The Heard and McDonald Islands are on the submarine Kerguelen Plateau which rises roughly 3700 metres above the adjacent deep sea floor. They and the French Kerguelen Islands, about 500 kilometres to the north east, are the only exposed parts of the Plateau.

The Islands’ remoteness from major population centres and shipping routes, their inaccessibility and the harsh climatic conditions have served to keep their flora and fauna unaffected by introduced species and by human activity. The land is a striking monochrome - black rock and sand, white snow and ice, leaden grey seas and skies. When the sun does appear the islands light up in the clear air to a rare brilliance, verdant vegetation and multi coloured bird colonies in sharp relief against the dazzling white of the snow and ice and the grey black of volcanic rock. The elements - hurricane force winds, driving rain, vast amounts of snow, dense clouds and fogs - conspire with the land forms to create a world of high drama and savage beauty. The driving westerly winds above the Southern Ocean in these latitudes create unique weather patterns when they come up against the enormous bulk of Big Ben, including spectacular cloud formations (a lenticular cloud is particularly dramatic) around the summit and unbelievably rapid changes in winds, cloud cover and precipitation.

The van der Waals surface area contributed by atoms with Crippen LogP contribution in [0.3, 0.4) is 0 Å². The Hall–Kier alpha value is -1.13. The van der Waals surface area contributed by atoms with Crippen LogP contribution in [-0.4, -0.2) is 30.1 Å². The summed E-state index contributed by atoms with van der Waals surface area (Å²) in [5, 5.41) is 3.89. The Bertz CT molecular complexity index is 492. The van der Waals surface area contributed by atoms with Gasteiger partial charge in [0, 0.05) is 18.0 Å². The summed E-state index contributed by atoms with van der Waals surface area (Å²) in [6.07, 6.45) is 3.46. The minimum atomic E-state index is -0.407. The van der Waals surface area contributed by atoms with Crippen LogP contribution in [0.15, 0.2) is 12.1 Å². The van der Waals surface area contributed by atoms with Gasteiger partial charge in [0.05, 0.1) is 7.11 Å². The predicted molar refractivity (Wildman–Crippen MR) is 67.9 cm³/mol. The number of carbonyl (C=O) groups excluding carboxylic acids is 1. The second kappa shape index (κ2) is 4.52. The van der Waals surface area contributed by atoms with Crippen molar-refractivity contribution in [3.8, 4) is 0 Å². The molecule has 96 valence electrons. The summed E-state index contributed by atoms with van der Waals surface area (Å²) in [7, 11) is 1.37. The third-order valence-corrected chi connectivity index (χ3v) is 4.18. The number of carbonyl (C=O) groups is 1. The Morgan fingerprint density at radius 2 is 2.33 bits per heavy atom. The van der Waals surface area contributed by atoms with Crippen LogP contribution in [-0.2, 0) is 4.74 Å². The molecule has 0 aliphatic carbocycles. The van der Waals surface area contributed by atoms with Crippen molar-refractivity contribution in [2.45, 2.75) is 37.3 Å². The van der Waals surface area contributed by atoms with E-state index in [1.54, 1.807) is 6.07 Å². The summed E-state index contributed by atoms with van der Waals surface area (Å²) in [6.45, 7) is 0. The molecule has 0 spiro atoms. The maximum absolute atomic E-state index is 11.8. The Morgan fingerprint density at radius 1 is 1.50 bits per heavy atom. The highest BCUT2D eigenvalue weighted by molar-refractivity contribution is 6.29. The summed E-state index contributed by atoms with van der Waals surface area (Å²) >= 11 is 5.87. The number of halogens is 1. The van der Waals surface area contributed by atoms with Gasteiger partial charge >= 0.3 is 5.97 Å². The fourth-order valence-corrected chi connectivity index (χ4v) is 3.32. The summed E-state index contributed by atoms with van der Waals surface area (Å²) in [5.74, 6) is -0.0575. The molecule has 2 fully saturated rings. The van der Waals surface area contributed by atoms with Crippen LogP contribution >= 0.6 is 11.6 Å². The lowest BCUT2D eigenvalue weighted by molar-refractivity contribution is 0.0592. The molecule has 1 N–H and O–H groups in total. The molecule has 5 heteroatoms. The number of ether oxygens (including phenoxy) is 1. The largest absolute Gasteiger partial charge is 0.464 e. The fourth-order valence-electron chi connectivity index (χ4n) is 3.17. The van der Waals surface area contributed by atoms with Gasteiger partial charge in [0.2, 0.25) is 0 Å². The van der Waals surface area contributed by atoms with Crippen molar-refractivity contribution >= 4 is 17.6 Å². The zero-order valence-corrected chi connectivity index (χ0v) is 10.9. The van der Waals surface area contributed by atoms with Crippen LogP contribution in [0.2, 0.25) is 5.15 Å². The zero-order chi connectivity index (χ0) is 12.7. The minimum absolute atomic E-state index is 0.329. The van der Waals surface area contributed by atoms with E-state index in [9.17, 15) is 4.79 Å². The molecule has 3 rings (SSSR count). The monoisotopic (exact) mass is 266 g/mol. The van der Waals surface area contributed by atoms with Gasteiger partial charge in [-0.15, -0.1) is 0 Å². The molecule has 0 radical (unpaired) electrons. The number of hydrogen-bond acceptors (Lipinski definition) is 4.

Historically the area was important for sealing and whaling - but in more recent times this has given way to research as the main human activity. It has a low level of tourism and recreational activity. The Islands were listed on the Register of the National Estate in 1983 and inscribed on the World Heritage List in 1997.

The discovery of the Island was officially reported by Captain John Heard an American Sailing Captain in 1853 and while he is now acknowledged as the island’s discoverer there is a suggestion that a British sealer Peter Kemp may have incorporated knowledge of the island in his 1833 chart. The first recorded sealing expedition was in 1855 and the island became the focus of a major sealing industry until 1929. There are numerous stories of ships wrecked in the area, marooned sealers and horror stories of survival. There are many visible relics of the sealing era - barrel staves, trypots, graves, hut footings and ruins, flensing platforms and so on.